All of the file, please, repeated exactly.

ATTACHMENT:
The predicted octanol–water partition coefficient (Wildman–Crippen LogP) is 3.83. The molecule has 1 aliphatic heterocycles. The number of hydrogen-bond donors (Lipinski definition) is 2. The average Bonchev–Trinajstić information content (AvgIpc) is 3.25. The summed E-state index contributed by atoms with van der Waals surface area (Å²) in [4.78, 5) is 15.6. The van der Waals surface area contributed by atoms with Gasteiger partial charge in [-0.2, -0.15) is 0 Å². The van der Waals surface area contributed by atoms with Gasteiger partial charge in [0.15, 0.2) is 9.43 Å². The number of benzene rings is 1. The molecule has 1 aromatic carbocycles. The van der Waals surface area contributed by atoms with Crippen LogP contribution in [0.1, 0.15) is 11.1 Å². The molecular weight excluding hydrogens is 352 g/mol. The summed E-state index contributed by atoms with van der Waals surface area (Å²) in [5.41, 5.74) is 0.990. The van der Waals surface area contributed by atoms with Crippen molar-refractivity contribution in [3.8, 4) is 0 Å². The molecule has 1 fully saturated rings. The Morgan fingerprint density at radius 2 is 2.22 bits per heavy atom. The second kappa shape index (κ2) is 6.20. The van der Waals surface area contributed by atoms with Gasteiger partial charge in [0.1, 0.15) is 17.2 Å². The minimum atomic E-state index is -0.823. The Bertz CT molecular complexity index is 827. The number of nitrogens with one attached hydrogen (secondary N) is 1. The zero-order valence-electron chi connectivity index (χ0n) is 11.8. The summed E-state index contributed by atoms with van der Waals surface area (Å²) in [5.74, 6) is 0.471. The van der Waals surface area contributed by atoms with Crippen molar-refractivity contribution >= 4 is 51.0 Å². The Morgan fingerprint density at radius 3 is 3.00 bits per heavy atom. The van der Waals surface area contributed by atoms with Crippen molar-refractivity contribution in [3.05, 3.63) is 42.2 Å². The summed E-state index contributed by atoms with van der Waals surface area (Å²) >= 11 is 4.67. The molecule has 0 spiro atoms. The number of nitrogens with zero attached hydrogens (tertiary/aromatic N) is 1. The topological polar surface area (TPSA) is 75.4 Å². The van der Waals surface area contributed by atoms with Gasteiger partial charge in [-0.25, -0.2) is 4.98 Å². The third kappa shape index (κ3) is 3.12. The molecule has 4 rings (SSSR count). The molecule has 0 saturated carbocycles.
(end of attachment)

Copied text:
The predicted octanol–water partition coefficient (Wildman–Crippen LogP) is 3.83. The molecule has 1 aliphatic heterocycles. The number of hydrogen-bond donors (Lipinski definition) is 2. The average Bonchev–Trinajstić information content (AvgIpc) is 3.25. The summed E-state index contributed by atoms with van der Waals surface area (Å²) in [4.78, 5) is 15.6. The van der Waals surface area contributed by atoms with Gasteiger partial charge in [-0.2, -0.15) is 0 Å². The van der Waals surface area contributed by atoms with Gasteiger partial charge in [0.15, 0.2) is 9.43 Å². The number of benzene rings is 1. The molecule has 1 aromatic carbocycles. The van der Waals surface area contributed by atoms with Crippen LogP contribution in [0.1, 0.15) is 11.1 Å². The molecular weight excluding hydrogens is 352 g/mol. The summed E-state index contributed by atoms with van der Waals surface area (Å²) in [5.41, 5.74) is 0.990. The van der Waals surface area contributed by atoms with Crippen molar-refractivity contribution in [3.8, 4) is 0 Å². The molecule has 1 fully saturated rings. The Morgan fingerprint density at radius 2 is 2.22 bits per heavy atom. The second kappa shape index (κ2) is 6.20. The van der Waals surface area contributed by atoms with Gasteiger partial charge in [0.1, 0.15) is 17.2 Å². The minimum atomic E-state index is -0.823. The Bertz CT molecular complexity index is 827. The number of nitrogens with one attached hydrogen (secondary N) is 1. The zero-order valence-electron chi connectivity index (χ0n) is 11.8. The summed E-state index contributed by atoms with van der Waals surface area (Å²) in [5.74, 6) is 0.471. The van der Waals surface area contributed by atoms with Crippen molar-refractivity contribution >= 4 is 51.0 Å². The Morgan fingerprint density at radius 3 is 3.00 bits per heavy atom. The van der Waals surface area contributed by atoms with Crippen molar-refractivity contribution in [3.05, 3.63) is 42.2 Å². The summed E-state index contributed by atoms with van der Waals surface area (Å²) >= 11 is 4.67. The molecule has 0 spiro atoms. The number of nitrogens with zero attached hydrogens (tertiary/aromatic N) is 1. The topological polar surface area (TPSA) is 75.4 Å². The van der Waals surface area contributed by atoms with Gasteiger partial charge in [-0.25, -0.2) is 4.98 Å². The third kappa shape index (κ3) is 3.12. The molecule has 4 rings (SSSR count). The molecule has 0 saturated carbocycles.